Remembering tough judge William Erickson -- and a nasty cover-up
William Erickson, who passed away this week at the age of 85, will long be remembered for his remarkable 25 years on the Colorado Supreme Court and a host of other accomplishments. But he will also be known for his most abysmal failure -- the Columbine Review Commission he headed, which was supposed to get to the bottom of the 1999 school massacre but never dove deep enough.
Former Colorado Chief Justice William Erickson, 1924-2010
I remember Erickson's beaming, unflappable management of the panel's public hearings, at which he praised law enforcement officers for being big enough to come down and talk about what they knew. Unfortunately, the officers who showed up didn't have any of the answers to the really important questions -- about what school officials and sheriff's officers knew about the killers before the massacre, key command decisions made in response to the attack, and the cover-up that followed. As Jefferson County Sheriff John Stone and others ducked his requests to testify, you could see Erickson becoming more petulant as he realized that the governor's blue-ribbon commission was just supposed to make a few policy recommendations, not get to the heart of what went wrong.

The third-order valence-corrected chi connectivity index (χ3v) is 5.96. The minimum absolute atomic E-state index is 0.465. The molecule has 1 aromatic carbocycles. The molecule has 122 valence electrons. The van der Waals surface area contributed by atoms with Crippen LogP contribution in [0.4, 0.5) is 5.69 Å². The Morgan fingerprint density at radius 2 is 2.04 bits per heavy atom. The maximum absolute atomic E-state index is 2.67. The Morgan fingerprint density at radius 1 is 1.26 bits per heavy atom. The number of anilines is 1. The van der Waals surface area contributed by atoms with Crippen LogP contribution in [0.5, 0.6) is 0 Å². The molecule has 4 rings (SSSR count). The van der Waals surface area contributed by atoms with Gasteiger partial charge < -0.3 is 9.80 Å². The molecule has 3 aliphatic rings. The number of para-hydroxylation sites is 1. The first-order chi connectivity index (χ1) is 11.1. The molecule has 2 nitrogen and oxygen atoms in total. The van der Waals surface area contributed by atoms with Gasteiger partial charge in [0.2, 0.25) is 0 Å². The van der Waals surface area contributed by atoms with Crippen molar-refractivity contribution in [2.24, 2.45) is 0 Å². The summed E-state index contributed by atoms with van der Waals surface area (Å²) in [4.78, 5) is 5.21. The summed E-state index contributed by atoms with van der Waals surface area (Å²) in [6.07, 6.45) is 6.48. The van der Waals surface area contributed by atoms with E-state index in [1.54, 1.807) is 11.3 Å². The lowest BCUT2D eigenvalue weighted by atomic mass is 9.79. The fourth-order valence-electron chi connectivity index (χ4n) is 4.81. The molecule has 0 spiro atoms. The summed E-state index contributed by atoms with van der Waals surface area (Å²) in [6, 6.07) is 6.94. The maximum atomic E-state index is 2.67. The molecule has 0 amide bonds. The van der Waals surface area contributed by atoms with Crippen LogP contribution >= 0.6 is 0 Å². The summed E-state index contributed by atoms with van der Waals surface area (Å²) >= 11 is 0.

When it came time to issue the commission's findings in 2001, Erickson took the occasion to blast Stone and others. But the report itself was quite mild; it would be another three years before much of the deceit and ineptitude by county officials and cops would be exposed, and no one would ever be held truly accountable for the whole shameful episode.
Privately, Erickson would later remark that he should have insisted on getting subpoena power before taking the job. For all its limitations, his panel gave grieving families at least some information they didn't have before -- and served as a springboard for further inquiry.
Still, it's intriguing to think about what might have happened if the commission hadn't been toothless. Erickson was very much a product of his time -- a 1950s straight-arrow who'd worked in mines and didn't tolerate nonsense or disrespect for the law. He could have made a pretty good hash of all those equivocating bureaucrats trying to keep their careers from getting mired in the bloody aftermath of Columbine, and it would have been something to see him do it.